IDEAS home Printed from
   My bibliography  Save this paper

Testing The Significance Of Local Influence



    (Bangladesh Bank - Motijheel Office)


    (University of Dhaka)


The motivation behind the influence analysis is to increase the adequacy of the fitted model. Several local influence diagnostics have been proposed for different models such as linear regression, generalized linear, Weibull regression, proportional hazards etc. models by different authors on the basis of Cook's (1986)local influence method proposed for linear regression. As testing the significance of local influence is a motivating problem, in this paper we develop a likelihood ratio based test procedure for testing the significance of local influence on the parameter estimates and application is shown by fitting a logistic regression model to the Framingham Heart Study data set. This test procedure is based on the ideology of testing the equality of parameters of postulated and perturbed model. The proposed test procedure can be extended to the model having smooth and well-behaved likelihood and perturbation function.

Suggested Citation

  • Monzur Hossain & M. Ataharul Islam, 2004. "Testing The Significance Of Local Influence," Econometrics 0409003, University Library of Munich, Germany.
  • Handle: RePEc:wpa:wuwpem:0409003
    Note: Type of Document - pdf; pages: 13. Suggested citation of this paper is:Hossain, Monzur and Islam, M. Ataharul, 'Testing the significance of local influence'. Journal of Statistical Research, Vol.36, No. 1, 2002.

    Download full text from publisher

    File URL:
    Download Restriction: no

    References listed on IDEAS

    1. Weissfeld, Lisa A. & Schneider, Helmut, 1990. "Influence diagnostics for the Weibull model fit to censored data," Statistics & Probability Letters, Elsevier, vol. 9(1), pages 67-73, January.
    Full references (including those not matched with items on IDEAS)

    More about this item


    Local influence; Diagnostics; Perturbation function; Logistic regression model.;

    JEL classification:

    • C1 - Mathematical and Quantitative Methods - - Econometric and Statistical Methods and Methodology: General
    • C2 - Mathematical and Quantitative Methods - - Single Equation Models; Single Variables
    • C3 - Mathematical and Quantitative Methods - - Multiple or Simultaneous Equation Models; Multiple Variables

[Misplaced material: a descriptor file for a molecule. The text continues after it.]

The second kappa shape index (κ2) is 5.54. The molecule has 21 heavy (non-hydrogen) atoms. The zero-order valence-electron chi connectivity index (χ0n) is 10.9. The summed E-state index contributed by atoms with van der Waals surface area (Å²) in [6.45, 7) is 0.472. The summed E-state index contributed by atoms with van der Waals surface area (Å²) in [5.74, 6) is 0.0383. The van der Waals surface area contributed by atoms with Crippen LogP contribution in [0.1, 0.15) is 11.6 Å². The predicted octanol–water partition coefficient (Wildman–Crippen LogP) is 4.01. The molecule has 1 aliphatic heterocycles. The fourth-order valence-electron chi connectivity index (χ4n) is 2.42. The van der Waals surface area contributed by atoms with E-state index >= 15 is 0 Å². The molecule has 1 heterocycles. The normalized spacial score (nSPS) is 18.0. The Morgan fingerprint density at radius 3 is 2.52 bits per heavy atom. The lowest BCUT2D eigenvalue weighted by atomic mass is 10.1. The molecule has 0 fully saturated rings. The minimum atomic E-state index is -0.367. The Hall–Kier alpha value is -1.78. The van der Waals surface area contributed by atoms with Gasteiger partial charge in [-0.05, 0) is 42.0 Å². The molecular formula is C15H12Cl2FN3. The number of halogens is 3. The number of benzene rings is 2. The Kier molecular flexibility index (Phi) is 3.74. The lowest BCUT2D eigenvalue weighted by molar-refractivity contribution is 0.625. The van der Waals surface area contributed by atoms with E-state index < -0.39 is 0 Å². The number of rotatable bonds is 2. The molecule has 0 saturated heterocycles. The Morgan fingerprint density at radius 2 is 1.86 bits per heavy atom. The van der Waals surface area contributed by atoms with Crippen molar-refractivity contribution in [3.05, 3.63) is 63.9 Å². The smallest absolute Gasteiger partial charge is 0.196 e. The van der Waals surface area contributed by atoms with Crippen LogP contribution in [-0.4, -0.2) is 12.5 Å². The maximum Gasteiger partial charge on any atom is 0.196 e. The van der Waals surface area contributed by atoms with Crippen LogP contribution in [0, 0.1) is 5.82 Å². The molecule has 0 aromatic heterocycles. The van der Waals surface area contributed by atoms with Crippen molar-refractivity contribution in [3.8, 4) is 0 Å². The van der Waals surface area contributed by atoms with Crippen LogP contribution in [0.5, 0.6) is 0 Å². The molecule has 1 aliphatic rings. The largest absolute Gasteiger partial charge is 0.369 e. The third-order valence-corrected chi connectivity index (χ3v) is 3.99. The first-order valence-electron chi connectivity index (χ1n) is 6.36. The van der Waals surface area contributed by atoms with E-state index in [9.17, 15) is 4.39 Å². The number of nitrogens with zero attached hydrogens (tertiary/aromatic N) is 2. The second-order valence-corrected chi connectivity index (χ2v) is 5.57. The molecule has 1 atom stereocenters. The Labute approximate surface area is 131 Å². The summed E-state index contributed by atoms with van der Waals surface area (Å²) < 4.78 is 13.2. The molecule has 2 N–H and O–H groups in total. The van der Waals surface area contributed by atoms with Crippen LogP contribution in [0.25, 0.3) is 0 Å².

• C4 - Mathematical and Quantitative Methods - - Econometric and Statistical Methods: Special Topics
    • C5 - Mathematical and Quantitative Methods - - Econometric Modeling
    • C8 - Mathematical and Quantitative Methods - - Data Collection and Data Estimation Methodology; Computer Programs

    NEP fields

    This paper has been announced in the following NEP Reports:


    Access and download statistics


    All material on this site has been provided by the respective publishers and authors. You can help correct errors and omissions. When requesting a correction, please mention this item's handle: RePEc:wpa:wuwpem:0409003. See general information about how to correct material in RePEc.

    For technical questions regarding this item, or to correct its authors, title, abstract, bibliographic or download information, contact: (EconWPA). General contact details of provider: .

    If you have authored this item and are not yet registered with RePEc, we encourage you to do it here. This allows to link your profile to this item. It also allows you to accept potential citations to this item that we are uncertain about.

    If CitEc recognized a reference but did not link an item in RePEc to it, you can help with this form .

    If you know of missing items citing this one, you can help us creating those links by adding the relevant references in the same way as above, for each refering item. If you are a registered author of this item, you may also want to check the "citations" tab in your RePEc Author Service profile, as there may be some citations waiting for confirmation.

    Please note that corrections may take a couple of weeks to filter through the various RePEc services.

    IDEAS is a RePEc service hosted by the Research Division of the Federal Reserve Bank of St. Louis . RePEc uses bibliographic data supplied by the respective publishers.